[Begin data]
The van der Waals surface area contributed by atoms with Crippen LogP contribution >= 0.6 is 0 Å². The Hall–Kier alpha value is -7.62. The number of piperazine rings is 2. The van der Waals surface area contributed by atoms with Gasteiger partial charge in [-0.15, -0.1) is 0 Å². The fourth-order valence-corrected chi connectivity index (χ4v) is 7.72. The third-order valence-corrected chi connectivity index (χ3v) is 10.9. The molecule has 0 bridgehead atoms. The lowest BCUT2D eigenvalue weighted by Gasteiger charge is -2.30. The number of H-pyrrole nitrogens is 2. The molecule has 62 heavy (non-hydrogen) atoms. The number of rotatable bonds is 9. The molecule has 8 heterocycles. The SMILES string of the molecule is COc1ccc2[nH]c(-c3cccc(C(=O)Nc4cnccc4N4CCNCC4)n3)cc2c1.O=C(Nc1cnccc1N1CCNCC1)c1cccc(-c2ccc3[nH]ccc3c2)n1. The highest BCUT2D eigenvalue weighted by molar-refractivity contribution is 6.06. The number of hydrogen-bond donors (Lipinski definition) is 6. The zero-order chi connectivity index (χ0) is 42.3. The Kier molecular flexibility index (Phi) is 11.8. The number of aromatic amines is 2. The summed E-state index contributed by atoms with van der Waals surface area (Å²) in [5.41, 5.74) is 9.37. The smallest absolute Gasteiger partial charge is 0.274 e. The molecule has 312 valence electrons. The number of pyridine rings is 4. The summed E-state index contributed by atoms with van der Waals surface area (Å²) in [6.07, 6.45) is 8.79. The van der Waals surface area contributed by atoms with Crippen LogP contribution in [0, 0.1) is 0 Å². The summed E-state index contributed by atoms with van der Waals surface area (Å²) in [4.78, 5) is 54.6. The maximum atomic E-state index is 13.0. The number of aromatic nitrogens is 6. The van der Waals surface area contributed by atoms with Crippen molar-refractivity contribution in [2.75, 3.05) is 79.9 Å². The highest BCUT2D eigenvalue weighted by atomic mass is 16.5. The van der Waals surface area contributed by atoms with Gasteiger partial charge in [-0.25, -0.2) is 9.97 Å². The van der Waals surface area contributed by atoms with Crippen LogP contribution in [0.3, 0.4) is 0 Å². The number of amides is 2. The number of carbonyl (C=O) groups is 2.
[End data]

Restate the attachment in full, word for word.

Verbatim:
The van der Waals surface area contributed by atoms with Crippen LogP contribution >= 0.6 is 0 Å². The Hall–Kier alpha value is -7.62. The number of piperazine rings is 2. The van der Waals surface area contributed by atoms with Gasteiger partial charge in [-0.15, -0.1) is 0 Å². The fourth-order valence-corrected chi connectivity index (χ4v) is 7.72. The third-order valence-corrected chi connectivity index (χ3v) is 10.9. The molecule has 0 bridgehead atoms. The lowest BCUT2D eigenvalue weighted by Gasteiger charge is -2.30. The number of H-pyrrole nitrogens is 2. The molecule has 62 heavy (non-hydrogen) atoms. The number of rotatable bonds is 9. The molecule has 8 heterocycles. The SMILES string of the molecule is COc1ccc2[nH]c(-c3cccc(C(=O)Nc4cnccc4N4CCNCC4)n3)cc2c1.O=C(Nc1cnccc1N1CCNCC1)c1cccc(-c2ccc3[nH]ccc3c2)n1. The highest BCUT2D eigenvalue weighted by molar-refractivity contribution is 6.06. The number of hydrogen-bond donors (Lipinski definition) is 6. The zero-order chi connectivity index (χ0) is 42.3. The Kier molecular flexibility index (Phi) is 11.8. The number of aromatic amines is 2. The summed E-state index contributed by atoms with van der Waals surface area (Å²) in [5.41, 5.74) is 9.37. The smallest absolute Gasteiger partial charge is 0.274 e. The molecule has 312 valence electrons. The number of pyridine rings is 4. The summed E-state index contributed by atoms with van der Waals surface area (Å²) in [6.07, 6.45) is 8.79. The van der Waals surface area contributed by atoms with Crippen LogP contribution in [0, 0.1) is 0 Å². The summed E-state index contributed by atoms with van der Waals surface area (Å²) in [4.78, 5) is 54.6. The maximum atomic E-state index is 13.0. The number of aromatic nitrogens is 6. The van der Waals surface area contributed by atoms with Crippen molar-refractivity contribution in [2.75, 3.05) is 79.9 Å². The highest BCUT2D eigenvalue weighted by atomic mass is 16.5. The van der Waals surface area contributed by atoms with Gasteiger partial charge in [-0.25, -0.2) is 9.97 Å². The van der Waals surface area contributed by atoms with Crippen LogP contribution in [0.3, 0.4) is 0 Å². The number of amides is 2. The number of carbonyl (C=O) groups is 2.